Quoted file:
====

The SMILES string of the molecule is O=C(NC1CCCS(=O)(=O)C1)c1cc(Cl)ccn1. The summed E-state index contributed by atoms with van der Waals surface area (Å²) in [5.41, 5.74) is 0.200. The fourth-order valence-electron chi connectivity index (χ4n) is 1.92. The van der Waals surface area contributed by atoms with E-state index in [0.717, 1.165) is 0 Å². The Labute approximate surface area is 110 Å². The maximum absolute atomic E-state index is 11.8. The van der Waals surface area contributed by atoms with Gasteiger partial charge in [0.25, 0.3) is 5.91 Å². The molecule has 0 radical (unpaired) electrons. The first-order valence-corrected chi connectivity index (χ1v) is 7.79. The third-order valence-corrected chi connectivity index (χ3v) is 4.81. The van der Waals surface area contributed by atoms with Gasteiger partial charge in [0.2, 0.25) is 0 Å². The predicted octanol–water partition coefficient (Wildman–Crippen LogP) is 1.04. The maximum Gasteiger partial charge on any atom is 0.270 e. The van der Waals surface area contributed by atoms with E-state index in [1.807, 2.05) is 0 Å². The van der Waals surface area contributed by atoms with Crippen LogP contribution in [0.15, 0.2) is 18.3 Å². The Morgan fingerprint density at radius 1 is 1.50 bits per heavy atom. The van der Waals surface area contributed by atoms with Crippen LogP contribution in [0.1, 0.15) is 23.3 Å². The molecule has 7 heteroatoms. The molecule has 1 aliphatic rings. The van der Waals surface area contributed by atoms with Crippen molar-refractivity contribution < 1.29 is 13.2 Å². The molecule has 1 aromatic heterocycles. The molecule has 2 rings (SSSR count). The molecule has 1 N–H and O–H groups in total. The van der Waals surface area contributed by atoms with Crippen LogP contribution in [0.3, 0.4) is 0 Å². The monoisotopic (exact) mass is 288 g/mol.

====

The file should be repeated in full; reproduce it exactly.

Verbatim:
The SMILES string of the molecule is O=C(NC1CCCS(=O)(=O)C1)c1cc(Cl)ccn1. The summed E-state index contributed by atoms with van der Waals surface area (Å²) in [5.41, 5.74) is 0.200. The fourth-order valence-electron chi connectivity index (χ4n) is 1.92. The van der Waals surface area contributed by atoms with E-state index in [0.717, 1.165) is 0 Å². The Labute approximate surface area is 110 Å². The maximum absolute atomic E-state index is 11.8. The van der Waals surface area contributed by atoms with Gasteiger partial charge in [0.25, 0.3) is 5.91 Å². The molecule has 0 radical (unpaired) electrons. The first-order valence-corrected chi connectivity index (χ1v) is 7.79. The third-order valence-corrected chi connectivity index (χ3v) is 4.81. The van der Waals surface area contributed by atoms with Gasteiger partial charge in [0.2, 0.25) is 0 Å². The predicted octanol–water partition coefficient (Wildman–Crippen LogP) is 1.04. The maximum Gasteiger partial charge on any atom is 0.270 e. The van der Waals surface area contributed by atoms with E-state index in [1.807, 2.05) is 0 Å². The van der Waals surface area contributed by atoms with Crippen LogP contribution in [0.15, 0.2) is 18.3 Å². The Morgan fingerprint density at radius 1 is 1.50 bits per heavy atom. The van der Waals surface area contributed by atoms with Crippen LogP contribution in [0.1, 0.15) is 23.3 Å². The molecule has 7 heteroatoms. The molecule has 1 aliphatic rings. The van der Waals surface area contributed by atoms with Crippen molar-refractivity contribution < 1.29 is 13.2 Å². The molecule has 1 aromatic heterocycles. The molecule has 2 rings (SSSR count). The molecule has 1 N–H and O–H groups in total. The van der Waals surface area contributed by atoms with Crippen LogP contribution in [0.3, 0.4) is 0 Å². The monoisotopic (exact) mass is 288 g/mol.